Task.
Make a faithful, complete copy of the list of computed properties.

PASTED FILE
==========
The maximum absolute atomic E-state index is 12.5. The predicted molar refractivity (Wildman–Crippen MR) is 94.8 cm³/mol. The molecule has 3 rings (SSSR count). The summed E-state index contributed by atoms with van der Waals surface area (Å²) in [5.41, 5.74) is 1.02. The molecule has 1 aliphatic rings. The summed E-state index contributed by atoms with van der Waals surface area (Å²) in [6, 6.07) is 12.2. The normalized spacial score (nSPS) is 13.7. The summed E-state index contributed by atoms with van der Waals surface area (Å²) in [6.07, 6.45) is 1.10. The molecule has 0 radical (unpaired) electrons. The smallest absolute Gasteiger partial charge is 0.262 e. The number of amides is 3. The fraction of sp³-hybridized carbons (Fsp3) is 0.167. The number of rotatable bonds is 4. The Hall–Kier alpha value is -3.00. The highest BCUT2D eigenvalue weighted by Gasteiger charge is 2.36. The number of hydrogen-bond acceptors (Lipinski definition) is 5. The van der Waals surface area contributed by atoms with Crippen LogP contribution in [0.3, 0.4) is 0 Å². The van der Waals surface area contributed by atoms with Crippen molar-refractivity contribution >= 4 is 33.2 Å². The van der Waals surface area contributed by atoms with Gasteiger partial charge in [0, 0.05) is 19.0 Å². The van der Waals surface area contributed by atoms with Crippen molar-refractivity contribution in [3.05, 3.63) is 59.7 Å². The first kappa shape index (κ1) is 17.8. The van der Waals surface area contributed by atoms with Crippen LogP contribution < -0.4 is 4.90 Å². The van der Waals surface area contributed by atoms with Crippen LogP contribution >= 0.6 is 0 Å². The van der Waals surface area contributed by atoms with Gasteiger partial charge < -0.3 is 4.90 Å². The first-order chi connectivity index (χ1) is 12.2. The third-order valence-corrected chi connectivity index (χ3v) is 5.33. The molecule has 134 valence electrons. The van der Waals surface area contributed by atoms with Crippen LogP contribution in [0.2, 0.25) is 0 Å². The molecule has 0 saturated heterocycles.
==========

The maximum absolute atomic E-state index is 12.5. The predicted molar refractivity (Wildman–Crippen MR) is 94.8 cm³/mol. The molecule has 3 rings (SSSR count). The summed E-state index contributed by atoms with van der Waals surface area (Å²) in [5.41, 5.74) is 1.02. The molecule has 1 aliphatic rings. The summed E-state index contributed by atoms with van der Waals surface area (Å²) in [6, 6.07) is 12.2. The normalized spacial score (nSPS) is 13.7. The summed E-state index contributed by atoms with van der Waals surface area (Å²) in [6.07, 6.45) is 1.10. The molecule has 0 radical (unpaired) electrons. The smallest absolute Gasteiger partial charge is 0.262 e. The number of amides is 3. The fraction of sp³-hybridized carbons (Fsp3) is 0.167. The number of rotatable bonds is 4. The Hall–Kier alpha value is -3.00. The highest BCUT2D eigenvalue weighted by Gasteiger charge is 2.36. The number of hydrogen-bond acceptors (Lipinski definition) is 5. The van der Waals surface area contributed by atoms with Crippen LogP contribution in [0.3, 0.4) is 0 Å². The van der Waals surface area contributed by atoms with Crippen molar-refractivity contribution >= 4 is 33.2 Å². The van der Waals surface area contributed by atoms with Gasteiger partial charge in [0, 0.05) is 19.0 Å². The van der Waals surface area contributed by atoms with Crippen molar-refractivity contribution in [3.05, 3.63) is 59.7 Å². The first kappa shape index (κ1) is 17.8. The van der Waals surface area contributed by atoms with Crippen LogP contribution < -0.4 is 4.90 Å². The van der Waals surface area contributed by atoms with Crippen LogP contribution >= 0.6 is 0 Å². The van der Waals surface area contributed by atoms with Gasteiger partial charge < -0.3 is 4.90 Å². The first-order chi connectivity index (χ1) is 12.2. The third-order valence-corrected chi connectivity index (χ3v) is 5.33. The molecule has 134 valence electrons. The van der Waals surface area contributed by atoms with Crippen LogP contribution in [0.2, 0.25) is 0 Å². The molecule has 0 saturated heterocycles.